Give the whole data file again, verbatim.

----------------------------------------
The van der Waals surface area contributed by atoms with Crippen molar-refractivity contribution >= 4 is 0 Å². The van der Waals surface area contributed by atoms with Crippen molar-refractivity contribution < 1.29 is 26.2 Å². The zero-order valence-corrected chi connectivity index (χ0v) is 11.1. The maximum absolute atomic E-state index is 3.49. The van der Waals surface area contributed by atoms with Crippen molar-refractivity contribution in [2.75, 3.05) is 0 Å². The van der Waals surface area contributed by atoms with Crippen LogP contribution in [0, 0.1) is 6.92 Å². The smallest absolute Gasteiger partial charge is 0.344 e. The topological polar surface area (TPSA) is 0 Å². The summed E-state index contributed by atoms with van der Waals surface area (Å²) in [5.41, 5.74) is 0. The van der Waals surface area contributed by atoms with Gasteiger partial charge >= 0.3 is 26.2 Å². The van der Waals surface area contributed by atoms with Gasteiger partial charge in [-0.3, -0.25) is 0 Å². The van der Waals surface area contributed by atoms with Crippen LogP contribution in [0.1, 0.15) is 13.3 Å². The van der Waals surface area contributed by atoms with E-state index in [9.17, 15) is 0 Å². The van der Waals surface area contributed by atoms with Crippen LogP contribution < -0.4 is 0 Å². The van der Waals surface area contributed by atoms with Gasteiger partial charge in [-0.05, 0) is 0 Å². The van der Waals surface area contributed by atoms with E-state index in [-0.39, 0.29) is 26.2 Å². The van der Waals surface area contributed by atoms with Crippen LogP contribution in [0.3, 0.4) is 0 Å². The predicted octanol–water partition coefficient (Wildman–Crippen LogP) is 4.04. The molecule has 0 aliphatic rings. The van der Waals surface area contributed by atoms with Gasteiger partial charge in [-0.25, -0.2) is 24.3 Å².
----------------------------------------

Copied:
The van der Waals surface area contributed by atoms with Crippen molar-refractivity contribution >= 4 is 0 Å². The van der Waals surface area contributed by atoms with Crippen molar-refractivity contribution < 1.29 is 26.2 Å². The zero-order valence-corrected chi connectivity index (χ0v) is 11.1. The maximum absolute atomic E-state index is 3.49. The van der Waals surface area contributed by atoms with Crippen molar-refractivity contribution in [2.75, 3.05) is 0 Å². The van der Waals surface area contributed by atoms with Crippen LogP contribution in [0, 0.1) is 6.92 Å². The smallest absolute Gasteiger partial charge is 0.344 e. The topological polar surface area (TPSA) is 0 Å². The summed E-state index contributed by atoms with van der Waals surface area (Å²) in [5.41, 5.74) is 0. The van der Waals surface area contributed by atoms with Gasteiger partial charge >= 0.3 is 26.2 Å². The van der Waals surface area contributed by atoms with Gasteiger partial charge in [-0.3, -0.25) is 0 Å². The van der Waals surface area contributed by atoms with Crippen LogP contribution in [0.1, 0.15) is 13.3 Å². The van der Waals surface area contributed by atoms with E-state index in [9.17, 15) is 0 Å². The van der Waals surface area contributed by atoms with Crippen LogP contribution < -0.4 is 0 Å². The van der Waals surface area contributed by atoms with Gasteiger partial charge in [-0.05, 0) is 0 Å². The van der Waals surface area contributed by atoms with E-state index in [-0.39, 0.29) is 26.2 Å². The van der Waals surface area contributed by atoms with Crippen LogP contribution in [0.3, 0.4) is 0 Å². The predicted octanol–water partition coefficient (Wildman–Crippen LogP) is 4.04. The molecule has 0 aliphatic rings. The van der Waals surface area contributed by atoms with Gasteiger partial charge in [-0.25, -0.2) is 24.3 Å².